It's a miserable, wet, 45-degree day in Portland as I compose this. And for the first time in a decade, I have missed the 44th annual Always-in-April Portland Swap Meet.

Billed as the largest event of its kind west of the Mississippi River, it claims to have over 4,200 vendor stalls and 50,000 shoppers. An event held at Portland International Raceway, just next door, attracts a large crowd as well.

But as I have said before, swap meets of all kinds are rapidly losing their relevance in today's collecting world. Fifteen years ago, when I owned a restoration shop, Exotics Northwest, I recall looking forward to the swap meet, as I needed a three-Stromberg intake manifold and carburetors for the Devin I was restoring. In fact, I found several to choose from.

And my collection of Dinky and Matchbox toys always grew in April, the result of prowling the halls of the swap meet.

But today, if I go to eBay and type in "Stromberg," 399 results come up. And if exactly what I need isn't there, I'd simply set my loyal and trusty account to email me when a listing that matches "Stromberg and intake" appears.

Simpler to find things online

The magic is completely gone with regards to finding toy cars at swap meets. A search for "Dinky" produced 1,871 results, and "Matchbox" 14,415. How much simpler and more convenient it is to look at them online, from the comfort of my home (okay, actually from my office when I'm supposed to be working), click a couple of buttons, and have them sent to me at home.

Also, swap meets used to be the only viable alternative to Hemmings for selling a collector car. One April, my booth had a 1969 Road Runner (orange/black, 4-speed, buckets, 383, nice car, paid $3,500 and sold for $5,000) and an MG TD (burgundy/black, fine driver, paid $6,500, sold for $8,500). Buyers came looking, sellers were prepared, and deals were put together.

In the pre-Internet days, it was even possible now and then to steal a car; friend Bill Woodard and I snagged an Isetta one year for $6,000 and drove it home, dead-mouse aroma and all. It went away a few months later for $9,500.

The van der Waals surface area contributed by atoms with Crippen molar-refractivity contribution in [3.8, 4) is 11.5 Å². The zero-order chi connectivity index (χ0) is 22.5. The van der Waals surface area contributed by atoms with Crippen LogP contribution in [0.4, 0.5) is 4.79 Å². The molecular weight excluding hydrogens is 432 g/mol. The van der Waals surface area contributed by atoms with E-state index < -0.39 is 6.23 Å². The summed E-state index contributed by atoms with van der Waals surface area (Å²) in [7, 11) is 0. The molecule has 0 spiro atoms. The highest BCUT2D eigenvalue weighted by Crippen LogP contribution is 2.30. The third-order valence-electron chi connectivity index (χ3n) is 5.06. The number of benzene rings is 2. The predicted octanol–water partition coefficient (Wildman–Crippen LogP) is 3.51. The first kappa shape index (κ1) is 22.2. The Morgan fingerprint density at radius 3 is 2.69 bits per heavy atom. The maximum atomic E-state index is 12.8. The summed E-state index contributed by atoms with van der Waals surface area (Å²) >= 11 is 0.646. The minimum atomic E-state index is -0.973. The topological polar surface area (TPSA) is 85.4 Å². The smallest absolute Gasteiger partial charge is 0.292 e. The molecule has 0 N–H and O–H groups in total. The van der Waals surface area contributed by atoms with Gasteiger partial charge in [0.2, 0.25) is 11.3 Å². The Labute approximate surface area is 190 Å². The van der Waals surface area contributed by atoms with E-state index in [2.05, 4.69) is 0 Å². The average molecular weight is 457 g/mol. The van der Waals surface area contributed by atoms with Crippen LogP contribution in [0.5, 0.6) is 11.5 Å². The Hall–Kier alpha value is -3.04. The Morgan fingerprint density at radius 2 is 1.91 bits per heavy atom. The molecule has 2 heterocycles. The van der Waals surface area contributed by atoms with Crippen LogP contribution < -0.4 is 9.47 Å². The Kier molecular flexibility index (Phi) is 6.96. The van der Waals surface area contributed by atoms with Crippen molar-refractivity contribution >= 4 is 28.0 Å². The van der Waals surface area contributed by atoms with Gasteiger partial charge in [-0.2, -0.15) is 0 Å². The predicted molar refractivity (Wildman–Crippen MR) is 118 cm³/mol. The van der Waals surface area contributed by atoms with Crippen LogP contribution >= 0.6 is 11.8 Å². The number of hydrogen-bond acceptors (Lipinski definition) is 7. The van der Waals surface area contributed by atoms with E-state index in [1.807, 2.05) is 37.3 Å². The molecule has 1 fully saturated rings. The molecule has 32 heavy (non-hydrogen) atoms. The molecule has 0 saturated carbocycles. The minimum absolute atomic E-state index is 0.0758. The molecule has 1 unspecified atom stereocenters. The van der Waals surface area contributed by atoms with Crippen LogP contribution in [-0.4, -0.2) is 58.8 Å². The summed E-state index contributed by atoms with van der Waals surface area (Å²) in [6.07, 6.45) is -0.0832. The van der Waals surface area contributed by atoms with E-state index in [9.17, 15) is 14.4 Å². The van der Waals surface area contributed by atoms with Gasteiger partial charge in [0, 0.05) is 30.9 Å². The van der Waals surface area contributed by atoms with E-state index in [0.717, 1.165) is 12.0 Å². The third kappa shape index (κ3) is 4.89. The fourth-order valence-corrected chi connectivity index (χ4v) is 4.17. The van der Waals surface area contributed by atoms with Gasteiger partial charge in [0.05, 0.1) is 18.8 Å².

But today, all the sellers are hooked up to cyberworld, and consequently all the asking prices tend to be otherworldly, as if there were giant Speed Channel cameras following every transaction, and every price was going to be a world record. Where's the fun in that for a buyer?

Can you hear me now?

And if you do go to swap meets, communication with your partners is a no-brainer today. When I first started attending them, one of the biggest challenges was staying in touch. In the pre-cell phone era, you would arrange to "meet by the big tent at noon." Invariably, someone would get caught up in a deal, and after 30 minutes of waiting you would go on with your searches, and maybe that night back at the hotel you would touch base again.

This situation was ameliorated slightly when the first hand-held CB radios were mass produced. I remember long-time collector and friend of SCM Bob Ames boasting how he and co-conspirator Monte Shelton had snagged a pair of CBs, and could prowl the paths at Hershey independent of one another, yet be instantly in touch if they came across the crown jewels. I was jealous.

Today, not only can you make a cell phone call, you can send a picture to your buddies, either to inquire about value, or, post-purchase, to brag about your find.

More reasons to avoid going

In fact, the primary reason to go to swap meets today, in my opinion, is for the bragging rights. You gather with your buddies each night and dump your bags of booty on the table, like children coming back from an evening of trick-or-treating. Each bit is examined, and the group gives its collective thumbs-up or thumbs-down to your acquisition.

But in the end, it gets easier and easier each year to just pass. If the weather's not good, if the schedule is crowded, if there's a rally, if you've heard that the parking is difficult-those all become reasons to tilt the scales in favor of avoiding the swap meet altogether, and getting the junk you really don't need anyway by going online.

It's not to say swap meets won't continue, it's just that they now exist in a much more crowded marketplace, with far more choices for gearheads who have an afternoon to waste. Most swap meets exhibit an organizational antipathy to the Internet; I would suggest that those best positioned to survive will learn to embrace it and use its power to enhance their events. Offering vendors a way to list their wares online would be a start.

The magic months

Despite our current gray skies, it's time to prep your old cars and motorcycles for the months ahead. Here in Portland, May through October is our sunny time-six months, 26 weekends, just 184 days. What we hope for is the confluence of good weather, properly running machines, and days labeled Saturday or Sunday.

The underlying passion that ties us all together is the exhilaration we feel when we actually get our cranky old cars running, and spend time with our (often cranky as well) old friends, on empty roads to nowhere.

If I were the king of your summer calendar, I'd have you pull it out right now and clearly mark out the weekends you are going to spend enjoying your cars. I've got mine done already.

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